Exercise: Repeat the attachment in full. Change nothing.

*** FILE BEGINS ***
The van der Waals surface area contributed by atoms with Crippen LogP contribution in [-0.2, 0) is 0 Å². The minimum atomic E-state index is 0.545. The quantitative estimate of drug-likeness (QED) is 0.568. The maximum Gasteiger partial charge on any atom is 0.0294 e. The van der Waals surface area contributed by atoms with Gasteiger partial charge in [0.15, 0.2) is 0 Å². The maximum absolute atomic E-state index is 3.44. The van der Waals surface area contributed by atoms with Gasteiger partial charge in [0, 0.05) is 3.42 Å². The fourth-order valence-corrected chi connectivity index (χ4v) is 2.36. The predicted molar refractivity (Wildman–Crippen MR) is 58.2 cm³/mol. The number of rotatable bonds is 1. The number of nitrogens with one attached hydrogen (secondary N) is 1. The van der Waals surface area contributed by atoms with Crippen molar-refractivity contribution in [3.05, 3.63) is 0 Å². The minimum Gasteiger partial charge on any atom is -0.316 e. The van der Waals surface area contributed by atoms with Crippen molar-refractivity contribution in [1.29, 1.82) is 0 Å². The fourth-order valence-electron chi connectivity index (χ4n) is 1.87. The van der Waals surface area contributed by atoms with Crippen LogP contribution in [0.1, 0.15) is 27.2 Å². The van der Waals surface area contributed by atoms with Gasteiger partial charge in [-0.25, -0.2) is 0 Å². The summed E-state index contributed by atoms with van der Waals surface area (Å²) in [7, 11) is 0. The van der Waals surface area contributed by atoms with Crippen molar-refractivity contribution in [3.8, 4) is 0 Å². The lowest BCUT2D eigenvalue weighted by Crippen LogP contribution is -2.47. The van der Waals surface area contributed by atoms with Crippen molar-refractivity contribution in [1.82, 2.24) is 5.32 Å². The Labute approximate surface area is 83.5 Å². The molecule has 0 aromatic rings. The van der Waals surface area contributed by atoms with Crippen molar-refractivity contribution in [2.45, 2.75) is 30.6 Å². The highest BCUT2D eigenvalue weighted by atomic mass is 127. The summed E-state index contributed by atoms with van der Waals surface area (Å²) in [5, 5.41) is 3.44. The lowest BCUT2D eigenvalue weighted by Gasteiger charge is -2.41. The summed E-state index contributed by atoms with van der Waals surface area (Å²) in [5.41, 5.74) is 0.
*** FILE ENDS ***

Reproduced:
The van der Waals surface area contributed by atoms with Crippen LogP contribution in [-0.2, 0) is 0 Å². The minimum atomic E-state index is 0.545. The quantitative estimate of drug-likeness (QED) is 0.568. The maximum Gasteiger partial charge on any atom is 0.0294 e. The van der Waals surface area contributed by atoms with Gasteiger partial charge in [0.15, 0.2) is 0 Å². The maximum absolute atomic E-state index is 3.44. The van der Waals surface area contributed by atoms with Gasteiger partial charge in [0, 0.05) is 3.42 Å². The fourth-order valence-corrected chi connectivity index (χ4v) is 2.36. The predicted molar refractivity (Wildman–Crippen MR) is 58.2 cm³/mol. The number of rotatable bonds is 1. The number of nitrogens with one attached hydrogen (secondary N) is 1. The van der Waals surface area contributed by atoms with Crippen molar-refractivity contribution in [3.05, 3.63) is 0 Å². The minimum Gasteiger partial charge on any atom is -0.316 e. The van der Waals surface area contributed by atoms with Crippen molar-refractivity contribution in [1.29, 1.82) is 0 Å². The fourth-order valence-electron chi connectivity index (χ4n) is 1.87. The van der Waals surface area contributed by atoms with Crippen LogP contribution in [0.1, 0.15) is 27.2 Å². The van der Waals surface area contributed by atoms with Gasteiger partial charge in [-0.25, -0.2) is 0 Å². The summed E-state index contributed by atoms with van der Waals surface area (Å²) in [7, 11) is 0. The van der Waals surface area contributed by atoms with Crippen molar-refractivity contribution in [3.8, 4) is 0 Å². The lowest BCUT2D eigenvalue weighted by Crippen LogP contribution is -2.47. The van der Waals surface area contributed by atoms with Crippen molar-refractivity contribution in [1.82, 2.24) is 5.32 Å². The Labute approximate surface area is 83.5 Å². The molecule has 0 aromatic rings. The van der Waals surface area contributed by atoms with Crippen molar-refractivity contribution in [2.45, 2.75) is 30.6 Å². The highest BCUT2D eigenvalue weighted by atomic mass is 127. The summed E-state index contributed by atoms with van der Waals surface area (Å²) in [5, 5.41) is 3.44. The lowest BCUT2D eigenvalue weighted by Gasteiger charge is -2.41. The summed E-state index contributed by atoms with van der Waals surface area (Å²) in [5.41, 5.74) is 0.